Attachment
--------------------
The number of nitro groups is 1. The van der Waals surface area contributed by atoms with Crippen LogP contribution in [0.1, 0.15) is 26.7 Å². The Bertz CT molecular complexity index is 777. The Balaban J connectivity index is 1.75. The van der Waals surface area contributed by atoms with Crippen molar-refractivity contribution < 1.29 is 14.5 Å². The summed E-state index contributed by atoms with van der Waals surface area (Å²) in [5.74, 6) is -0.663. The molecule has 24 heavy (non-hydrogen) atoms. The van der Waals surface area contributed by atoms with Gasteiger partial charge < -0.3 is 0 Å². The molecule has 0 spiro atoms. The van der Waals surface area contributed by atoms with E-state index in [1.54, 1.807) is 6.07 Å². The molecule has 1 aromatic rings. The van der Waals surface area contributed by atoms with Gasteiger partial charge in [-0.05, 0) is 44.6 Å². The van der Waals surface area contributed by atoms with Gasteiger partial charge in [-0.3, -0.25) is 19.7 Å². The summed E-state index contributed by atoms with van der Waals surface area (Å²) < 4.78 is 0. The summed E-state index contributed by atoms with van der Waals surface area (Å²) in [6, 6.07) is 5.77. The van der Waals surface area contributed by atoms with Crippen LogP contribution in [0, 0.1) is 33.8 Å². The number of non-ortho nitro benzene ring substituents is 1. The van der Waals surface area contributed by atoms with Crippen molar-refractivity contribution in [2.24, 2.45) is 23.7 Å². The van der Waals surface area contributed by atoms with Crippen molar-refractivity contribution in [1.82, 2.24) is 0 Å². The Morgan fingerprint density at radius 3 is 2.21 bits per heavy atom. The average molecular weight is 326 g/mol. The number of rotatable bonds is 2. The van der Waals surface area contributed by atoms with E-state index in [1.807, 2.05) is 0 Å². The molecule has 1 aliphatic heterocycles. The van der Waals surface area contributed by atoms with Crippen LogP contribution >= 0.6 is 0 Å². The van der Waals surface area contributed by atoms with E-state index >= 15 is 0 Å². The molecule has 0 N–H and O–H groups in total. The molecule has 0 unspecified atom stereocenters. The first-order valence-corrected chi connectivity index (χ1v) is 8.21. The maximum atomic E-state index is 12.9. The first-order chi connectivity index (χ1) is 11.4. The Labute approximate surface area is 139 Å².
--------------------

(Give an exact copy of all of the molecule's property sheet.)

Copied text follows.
The number of nitro groups is 1. The van der Waals surface area contributed by atoms with Crippen LogP contribution in [0.1, 0.15) is 26.7 Å². The Bertz CT molecular complexity index is 777. The Balaban J connectivity index is 1.75. The van der Waals surface area contributed by atoms with Crippen molar-refractivity contribution < 1.29 is 14.5 Å². The summed E-state index contributed by atoms with van der Waals surface area (Å²) in [5.74, 6) is -0.663. The molecule has 24 heavy (non-hydrogen) atoms. The van der Waals surface area contributed by atoms with Gasteiger partial charge < -0.3 is 0 Å². The molecule has 0 spiro atoms. The van der Waals surface area contributed by atoms with E-state index in [1.54, 1.807) is 6.07 Å². The molecule has 1 aromatic rings. The van der Waals surface area contributed by atoms with Gasteiger partial charge in [-0.05, 0) is 44.6 Å². The van der Waals surface area contributed by atoms with Gasteiger partial charge in [-0.3, -0.25) is 19.7 Å². The summed E-state index contributed by atoms with van der Waals surface area (Å²) < 4.78 is 0. The summed E-state index contributed by atoms with van der Waals surface area (Å²) in [6, 6.07) is 5.77. The van der Waals surface area contributed by atoms with Crippen LogP contribution in [0, 0.1) is 33.8 Å². The number of non-ortho nitro benzene ring substituents is 1. The van der Waals surface area contributed by atoms with Crippen molar-refractivity contribution in [2.24, 2.45) is 23.7 Å². The van der Waals surface area contributed by atoms with Crippen molar-refractivity contribution in [1.82, 2.24) is 0 Å². The Morgan fingerprint density at radius 3 is 2.21 bits per heavy atom. The average molecular weight is 326 g/mol. The number of rotatable bonds is 2. The van der Waals surface area contributed by atoms with E-state index in [1.807, 2.05) is 0 Å². The molecule has 1 aliphatic heterocycles. The van der Waals surface area contributed by atoms with Crippen LogP contribution >= 0.6 is 0 Å². The van der Waals surface area contributed by atoms with E-state index >= 15 is 0 Å². The molecule has 0 N–H and O–H groups in total. The molecule has 0 unspecified atom stereocenters. The first-order valence-corrected chi connectivity index (χ1v) is 8.21. The maximum atomic E-state index is 12.9. The first-order chi connectivity index (χ1) is 11.4. The Labute approximate surface area is 139 Å².